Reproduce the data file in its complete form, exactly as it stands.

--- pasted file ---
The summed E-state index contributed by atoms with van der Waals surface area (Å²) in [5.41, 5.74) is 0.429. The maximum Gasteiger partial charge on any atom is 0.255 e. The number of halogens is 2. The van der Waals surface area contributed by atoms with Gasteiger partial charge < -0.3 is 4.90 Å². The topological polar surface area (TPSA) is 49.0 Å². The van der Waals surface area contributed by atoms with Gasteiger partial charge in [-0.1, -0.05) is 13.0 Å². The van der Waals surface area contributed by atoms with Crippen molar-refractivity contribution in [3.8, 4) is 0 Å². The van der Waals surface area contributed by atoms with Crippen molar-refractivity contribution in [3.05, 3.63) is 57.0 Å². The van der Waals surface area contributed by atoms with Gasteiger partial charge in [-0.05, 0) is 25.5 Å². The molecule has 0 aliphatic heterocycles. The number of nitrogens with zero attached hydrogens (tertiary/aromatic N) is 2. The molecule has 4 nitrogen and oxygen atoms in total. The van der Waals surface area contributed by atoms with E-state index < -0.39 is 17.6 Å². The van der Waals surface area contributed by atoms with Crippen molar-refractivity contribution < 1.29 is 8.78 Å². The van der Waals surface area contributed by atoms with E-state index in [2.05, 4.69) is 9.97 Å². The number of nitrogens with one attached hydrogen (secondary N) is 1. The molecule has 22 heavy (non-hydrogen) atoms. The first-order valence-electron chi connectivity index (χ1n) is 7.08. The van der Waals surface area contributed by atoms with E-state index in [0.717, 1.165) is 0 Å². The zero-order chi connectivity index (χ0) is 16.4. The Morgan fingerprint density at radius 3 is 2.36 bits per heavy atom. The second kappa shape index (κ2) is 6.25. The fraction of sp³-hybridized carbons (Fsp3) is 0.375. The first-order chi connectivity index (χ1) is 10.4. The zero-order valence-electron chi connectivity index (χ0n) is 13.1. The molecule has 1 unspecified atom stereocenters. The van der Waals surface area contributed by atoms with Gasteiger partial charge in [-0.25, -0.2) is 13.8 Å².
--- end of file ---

The summed E-state index contributed by atoms with van der Waals surface area (Å²) in [5.41, 5.74) is 0.429. The maximum Gasteiger partial charge on any atom is 0.255 e. The number of halogens is 2. The van der Waals surface area contributed by atoms with Gasteiger partial charge < -0.3 is 4.90 Å². The topological polar surface area (TPSA) is 49.0 Å². The van der Waals surface area contributed by atoms with Gasteiger partial charge in [-0.1, -0.05) is 13.0 Å². The van der Waals surface area contributed by atoms with Crippen molar-refractivity contribution in [3.8, 4) is 0 Å². The van der Waals surface area contributed by atoms with Crippen molar-refractivity contribution in [3.05, 3.63) is 57.0 Å². The van der Waals surface area contributed by atoms with Gasteiger partial charge in [-0.05, 0) is 25.5 Å². The molecule has 0 aliphatic heterocycles. The number of nitrogens with zero attached hydrogens (tertiary/aromatic N) is 2. The molecule has 4 nitrogen and oxygen atoms in total. The van der Waals surface area contributed by atoms with E-state index < -0.39 is 17.6 Å². The van der Waals surface area contributed by atoms with Crippen molar-refractivity contribution < 1.29 is 8.78 Å². The van der Waals surface area contributed by atoms with E-state index in [2.05, 4.69) is 9.97 Å². The number of nitrogens with one attached hydrogen (secondary N) is 1. The molecule has 22 heavy (non-hydrogen) atoms. The first-order valence-electron chi connectivity index (χ1n) is 7.08. The van der Waals surface area contributed by atoms with E-state index in [0.717, 1.165) is 0 Å². The zero-order chi connectivity index (χ0) is 16.4. The Morgan fingerprint density at radius 3 is 2.36 bits per heavy atom. The second kappa shape index (κ2) is 6.25. The fraction of sp³-hybridized carbons (Fsp3) is 0.375. The first-order chi connectivity index (χ1) is 10.4. The zero-order valence-electron chi connectivity index (χ0n) is 13.1. The molecule has 1 unspecified atom stereocenters. The van der Waals surface area contributed by atoms with Gasteiger partial charge in [-0.25, -0.2) is 13.8 Å².